“Those weeds…” Heath knits his brow together in thought. ”The… Crucifixion thorn?”
Heath blinks. He’s at a loss. He doesn’t know what to say. If he had a mouth with which to gape at her, he would. “They’re endemic.”
The ghost just stares at him.
He tries again. “They live here. This is their house.”
The ghost gets really quiet. He can hear her birdlike claws kneading against the loam.
“...Oh,” she says, under her breath.
Heath snorts, blowing the bangs out of his eyes. He props himself up on his haunches. The ghost shrinks away. He hesitates, mid-rise.
“C’mere,” Heath says.
The hackles on the nape of the ghost’s neck bristle. She pulls back further.
He tries again. “It’s a new year. Humor an old man and watch the sun rise with me.”
The ghost narrows her enormous eyes at him. She climbs over the recumbent trunk of a mesquite and onto the embankment, but stops short of the cairn. She settles in at the foot of the tree, giving Heath a comfortable 10-foot berth.
“It’s October,” the ghost says.
“I’m not talking about the Gregorian calendar.“
“I’m not either?”
Heath blinks. He lets out a thoughtful ‘hmph,’ and sinks back down on his forelegs. “When do you celebrate, then?”
The ghost becomes very quiet. She isn’t looking at him anymore.
Heath does, too. The truth of the matter is there was a time he didn’t remember when he celebrated. The busy years sped by, and he selfishly resented the desert for not fitting into his narrow notions of what seasons should look and act like. Even then, his clock was set by the rise and fall of the sun over a verdant hunk of rock sitting in the middle of the Atlantic.
“Do you remember?” Heath asks.
“I’m not sure.”
Heath doesn’t push it. He sinks fully down on his stomach, crossing his paws and laying his head down to greet the sun. The ghost watches him do this, and something about it must bother her very much, because she starts fidgeting underneath the boughs of the mesquite.
Heath blows air out of his nose, gazing at his bangs as they flutter with his breath. “You’ll miss it, if you go on like that.”
“The sun, I mean.”
The ghost shuffles on her feet. “What’s on your back?”
Heath lifts his heavy head up. The ghost looks him in the eye, and then quirks her chin up at his rump. Heath cranes to look.
There isn’t anything that wasn’t there before. Maybe a little mud from the garden-- his fur is thick and shaggy, and easily picks up dirt, burrs, and just about anything else that wants to hitch a ride. Lizardtail sprouts from his flank, trailing down his thick tail in verdant, leafy bundles. Heath looks back at her.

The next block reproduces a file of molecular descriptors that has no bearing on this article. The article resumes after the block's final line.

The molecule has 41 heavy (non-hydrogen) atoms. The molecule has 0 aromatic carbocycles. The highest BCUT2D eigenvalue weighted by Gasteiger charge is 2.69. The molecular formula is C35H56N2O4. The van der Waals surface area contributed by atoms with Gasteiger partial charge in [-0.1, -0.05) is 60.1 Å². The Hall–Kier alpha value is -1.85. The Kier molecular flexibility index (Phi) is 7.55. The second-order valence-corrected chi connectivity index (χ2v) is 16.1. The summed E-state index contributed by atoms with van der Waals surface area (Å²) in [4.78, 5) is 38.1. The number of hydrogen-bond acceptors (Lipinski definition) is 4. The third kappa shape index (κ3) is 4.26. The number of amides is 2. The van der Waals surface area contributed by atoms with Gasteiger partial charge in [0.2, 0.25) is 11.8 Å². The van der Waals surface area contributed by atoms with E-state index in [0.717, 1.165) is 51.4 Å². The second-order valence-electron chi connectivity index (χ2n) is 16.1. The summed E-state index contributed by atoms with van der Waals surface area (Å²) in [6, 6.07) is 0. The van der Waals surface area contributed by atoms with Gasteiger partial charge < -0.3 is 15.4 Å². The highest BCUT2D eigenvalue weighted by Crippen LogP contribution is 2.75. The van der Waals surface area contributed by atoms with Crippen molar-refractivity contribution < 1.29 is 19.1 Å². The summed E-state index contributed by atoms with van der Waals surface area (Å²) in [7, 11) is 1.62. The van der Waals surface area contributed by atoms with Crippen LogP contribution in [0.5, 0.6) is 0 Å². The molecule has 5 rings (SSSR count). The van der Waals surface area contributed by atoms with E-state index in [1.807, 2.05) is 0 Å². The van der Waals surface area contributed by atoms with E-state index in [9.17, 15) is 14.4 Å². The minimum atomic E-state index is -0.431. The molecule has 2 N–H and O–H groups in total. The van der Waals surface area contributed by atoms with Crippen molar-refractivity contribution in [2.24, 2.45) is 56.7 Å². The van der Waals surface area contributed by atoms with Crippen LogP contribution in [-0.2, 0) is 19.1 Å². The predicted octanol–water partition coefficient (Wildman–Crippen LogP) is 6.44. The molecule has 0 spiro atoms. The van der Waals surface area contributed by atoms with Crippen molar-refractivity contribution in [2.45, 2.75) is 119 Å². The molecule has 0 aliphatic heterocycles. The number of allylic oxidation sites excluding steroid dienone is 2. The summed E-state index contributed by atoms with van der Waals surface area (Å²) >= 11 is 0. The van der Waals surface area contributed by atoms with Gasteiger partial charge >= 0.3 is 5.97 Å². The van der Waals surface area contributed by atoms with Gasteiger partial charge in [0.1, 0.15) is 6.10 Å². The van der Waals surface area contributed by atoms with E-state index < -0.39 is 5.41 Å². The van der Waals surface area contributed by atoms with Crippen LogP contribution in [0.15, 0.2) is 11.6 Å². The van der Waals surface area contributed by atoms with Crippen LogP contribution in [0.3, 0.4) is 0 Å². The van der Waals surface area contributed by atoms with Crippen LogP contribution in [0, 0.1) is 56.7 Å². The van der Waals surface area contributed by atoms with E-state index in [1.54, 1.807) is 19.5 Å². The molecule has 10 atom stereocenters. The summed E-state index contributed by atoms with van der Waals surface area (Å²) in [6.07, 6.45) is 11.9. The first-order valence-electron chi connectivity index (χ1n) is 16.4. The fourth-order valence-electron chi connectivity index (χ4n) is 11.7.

She tries again. “The plant. Crucifixion thorn?”
Heath’s eyes crinkle underneath his bangs with a smile that she can’t see. “No, no. Lizardtail. Yerba mansa. There’s some under your feet, look.”
The ghost pulls her paw up from a frumpled bundle of leaves.
“They like to have their feet wet. You’ll see them ‘round rivers and nowhere else. Crucifixion thorn doesn’t even have leaves... and they can’t stand being around this much water, anyway.”
The ghost is up on her feet. The intensity of her gaze is startling, shining so bright that Heath has to squint. She takes a step forward. “Where did you get them?”
Heath is disarmed. ‘Where did I get them?’ He has to think about that. That’s like asking where God plucked the green Earth from. Or what hole the Devil crawled out of.
“I think I always had them,” he says. He considers that. ‘Or maybe they had me.’
“They’re from here?” The ghost asks. She’s brazen, now, closing the gap between them like a coyote advancing on an unsupervised bag of bagels. Heath doesn’t know what to make of it. He uncrosses his legs and pushes himself up a bit. The ghost hesitates-- but not much.
“Yes,” Heath says.
“But you’re not.”
He props himself up on his forelegs. The ghost bows her head, nosing around low to the ground like a fox about to test her luck.
And she does. She plants her nose firmly in a rosette of yerba mansa leaves at the base of his tail. Heath chokes. He shoots up to his feet. The ghost darts away-- scaling the mesquite trunk and dipping out of view. Heath almost thinks he’s lost her again. But she stops, just at the foot of the embankment.
“It’s a little bit--” Heath catches his breath. “It’s a little bit rude to touch those without warning.”
The ghost stares up at him from the riverbank through those bright white eyes. “Can I?”